Positive Oral Health Habits: How to Improve Oral Hygiene

“Take care of your teeth” is some of the most sage advice ever passed down from your elders. Alas, too few of us in the prime of health actually heed that advice, only to wonder in later years why no one ever mentioned that dental pain is so painful. But no matter what age you are, here are some tips for how to improve your oral hygiene for 2022 and make sure your teeth and gums feel and look good for years to come.

Brush Twice a Day

Dentists recommend brushing to attack tartar and plaque that can leak bacteria through the gums, which heightens the risk of periodontal disease. Moreover, the American Academy of Periodontology (AAP) published a study linking the accretion of bacteria associated with periodontal disease to COPD (chronic obstructive pulmonary disease) and pneumonia. Other evidence has surfaced connecting periodontal disease to heart disease, although more studies are still needed to establish this link.

Floss, Floss, Floss

While it helps to remove tartar and plaque, brushing alone may not be enough to prevent tooth loss and gum disease, which is concerning, since as many as 46% of adults in the U.S. suffer from some gum disease. Flossing, meanwhile, targets the gums—strengthening tissue, scraping out food particles, and ultimately warding off decay, bleeding, and gingivitis.

Rinsing

The American Dental Association divides mouthwash into two categories: cosmetic and therapeutic. While cosmetic mouthwashes temporarily alleviate bad breath, they contain no chemicals that actively work to rid your mouth of bacteria. The ingredients in therapeutic mouthwashes include fluoride and chlorhexidine, chemical agents proven to battle gum and tooth decay, as well as curb gingivitis and plaque. Be sure to round out your trifecta of oral hygiene health by rinsing, to target the areas of the mouth that brushing and flossing don’t get to. 

Make Time for It

We’re all busy, and when you’re rushing out the door, grabbing a bite on the go, or cleaning up after the kids and just want to tumble into bed, the last thing you’re thinking of is how to make your teeth whiter and shinier. But make sure you have a brushing-flossing-rinsing regimen and stick to it twice a day. If you have a young child, look to save some time in your busy day by brushing your teeth together. You can save even more time, and the environment, by switching from tubed toothpaste to toothpaste tablets.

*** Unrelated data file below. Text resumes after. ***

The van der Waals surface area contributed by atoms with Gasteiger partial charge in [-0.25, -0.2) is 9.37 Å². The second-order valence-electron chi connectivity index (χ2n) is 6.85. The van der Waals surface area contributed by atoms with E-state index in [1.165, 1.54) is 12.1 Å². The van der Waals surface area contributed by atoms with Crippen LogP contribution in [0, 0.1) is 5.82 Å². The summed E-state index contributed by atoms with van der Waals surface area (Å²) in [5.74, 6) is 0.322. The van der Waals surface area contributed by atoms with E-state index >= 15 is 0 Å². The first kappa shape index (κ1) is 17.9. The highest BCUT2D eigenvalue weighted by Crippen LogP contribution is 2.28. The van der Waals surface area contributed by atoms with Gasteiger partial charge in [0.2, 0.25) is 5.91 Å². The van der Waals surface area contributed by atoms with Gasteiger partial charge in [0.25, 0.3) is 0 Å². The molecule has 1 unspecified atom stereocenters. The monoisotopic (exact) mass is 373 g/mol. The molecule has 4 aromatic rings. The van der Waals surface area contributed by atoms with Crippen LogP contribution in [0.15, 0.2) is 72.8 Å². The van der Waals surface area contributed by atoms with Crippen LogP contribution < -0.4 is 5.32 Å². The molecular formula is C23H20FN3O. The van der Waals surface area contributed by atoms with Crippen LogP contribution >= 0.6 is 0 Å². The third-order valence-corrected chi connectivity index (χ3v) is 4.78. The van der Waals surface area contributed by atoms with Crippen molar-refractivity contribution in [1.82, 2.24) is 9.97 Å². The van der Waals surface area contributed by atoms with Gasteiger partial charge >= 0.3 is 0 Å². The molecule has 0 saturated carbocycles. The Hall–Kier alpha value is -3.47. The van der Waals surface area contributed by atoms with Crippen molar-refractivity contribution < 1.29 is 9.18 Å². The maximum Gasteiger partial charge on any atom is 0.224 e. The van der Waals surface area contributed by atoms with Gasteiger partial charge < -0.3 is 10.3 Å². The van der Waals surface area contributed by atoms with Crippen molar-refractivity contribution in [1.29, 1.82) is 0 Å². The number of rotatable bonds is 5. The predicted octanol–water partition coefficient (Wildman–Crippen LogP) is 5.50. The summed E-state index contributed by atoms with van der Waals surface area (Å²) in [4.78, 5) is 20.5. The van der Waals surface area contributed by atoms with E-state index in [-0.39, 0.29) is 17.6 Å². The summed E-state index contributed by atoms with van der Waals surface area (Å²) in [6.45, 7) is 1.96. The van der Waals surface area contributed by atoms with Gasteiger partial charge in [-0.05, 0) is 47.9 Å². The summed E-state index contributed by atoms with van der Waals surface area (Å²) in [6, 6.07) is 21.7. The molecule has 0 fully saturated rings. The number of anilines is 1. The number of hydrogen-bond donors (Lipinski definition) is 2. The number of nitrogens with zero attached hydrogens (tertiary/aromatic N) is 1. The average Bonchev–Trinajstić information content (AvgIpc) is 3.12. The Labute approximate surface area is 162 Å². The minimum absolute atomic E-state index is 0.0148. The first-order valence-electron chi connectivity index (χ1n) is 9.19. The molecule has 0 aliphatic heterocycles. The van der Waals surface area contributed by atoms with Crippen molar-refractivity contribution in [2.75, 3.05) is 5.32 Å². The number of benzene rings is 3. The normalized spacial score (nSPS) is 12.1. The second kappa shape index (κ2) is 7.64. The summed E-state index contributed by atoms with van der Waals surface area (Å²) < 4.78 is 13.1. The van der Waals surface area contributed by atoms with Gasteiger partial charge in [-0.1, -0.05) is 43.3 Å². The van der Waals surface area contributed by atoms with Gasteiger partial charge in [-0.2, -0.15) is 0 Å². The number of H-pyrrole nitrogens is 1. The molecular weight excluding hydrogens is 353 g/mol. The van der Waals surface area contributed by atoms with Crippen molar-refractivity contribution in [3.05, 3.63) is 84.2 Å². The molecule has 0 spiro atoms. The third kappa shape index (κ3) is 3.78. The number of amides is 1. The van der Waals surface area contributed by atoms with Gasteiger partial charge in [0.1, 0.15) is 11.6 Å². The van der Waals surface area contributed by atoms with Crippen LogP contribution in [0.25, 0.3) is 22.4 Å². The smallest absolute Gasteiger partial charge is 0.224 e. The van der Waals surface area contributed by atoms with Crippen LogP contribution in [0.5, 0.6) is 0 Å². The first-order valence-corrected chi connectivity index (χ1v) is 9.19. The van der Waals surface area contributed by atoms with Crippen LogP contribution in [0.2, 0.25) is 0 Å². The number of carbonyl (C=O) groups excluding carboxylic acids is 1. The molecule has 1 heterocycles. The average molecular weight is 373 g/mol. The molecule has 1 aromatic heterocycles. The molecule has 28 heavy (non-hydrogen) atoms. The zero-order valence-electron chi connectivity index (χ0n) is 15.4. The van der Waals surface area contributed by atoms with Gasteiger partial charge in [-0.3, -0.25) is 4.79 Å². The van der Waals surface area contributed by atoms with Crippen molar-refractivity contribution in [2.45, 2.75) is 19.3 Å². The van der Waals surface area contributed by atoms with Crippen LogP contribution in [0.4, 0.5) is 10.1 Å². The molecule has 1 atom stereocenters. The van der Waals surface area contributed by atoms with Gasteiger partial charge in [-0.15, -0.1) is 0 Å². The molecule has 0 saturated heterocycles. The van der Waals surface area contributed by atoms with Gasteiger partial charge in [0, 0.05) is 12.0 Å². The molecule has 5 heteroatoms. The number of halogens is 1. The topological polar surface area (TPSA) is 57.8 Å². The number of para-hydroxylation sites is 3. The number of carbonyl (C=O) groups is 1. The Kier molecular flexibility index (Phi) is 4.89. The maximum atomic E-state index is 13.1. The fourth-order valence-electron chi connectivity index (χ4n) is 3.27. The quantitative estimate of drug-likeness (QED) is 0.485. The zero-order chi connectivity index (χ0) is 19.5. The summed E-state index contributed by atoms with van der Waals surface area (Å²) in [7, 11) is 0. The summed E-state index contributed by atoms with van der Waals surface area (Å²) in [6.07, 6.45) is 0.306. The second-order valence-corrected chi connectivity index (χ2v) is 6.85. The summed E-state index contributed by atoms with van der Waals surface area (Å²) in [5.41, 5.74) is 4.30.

Also book an appointment with the dentist twice a year for an expert review of your oral health, since dental problems aren’t always noticeable until they’ve reached an advanced stage. It may sound like a hassle now, but you’ll thank yourself years later.

Treat Yourself Right 

Drugs and alcohol affect every part of your body, from your heart to your kidneys to your pituitary glands—and your teeth. Abusing substances can wreck your mouth and reverse all the results that come from brushing, flossing, and rinsing, often with shocking quickness. Methamphetamines, for instance, rot enamel, often causing the cheeks to fall in on gaps in the tooth line. Using ecstasy can develop “bruxism” (tooth-grinding). Cocaine can give you mouth ulcers. The list goes on. Additionally, alcohol, sodas, and cigarettes have as deleterious an effect on your mouth as drugs, so be sure to stick to a diet of fruits and veggies, protein, and healthy fats. 

There’s a reason people say the first thing they notice is someone’s smile—it’s a universal sign of happiness, radiance, and well-being. Taking these steps toward improved oral health will stave off future problems with dental pain, so that years later, you can smile as you pass down some of the sagest advice ever passed down: “Take care of your teeth.”

 

This article was brought to you by Camille Johnson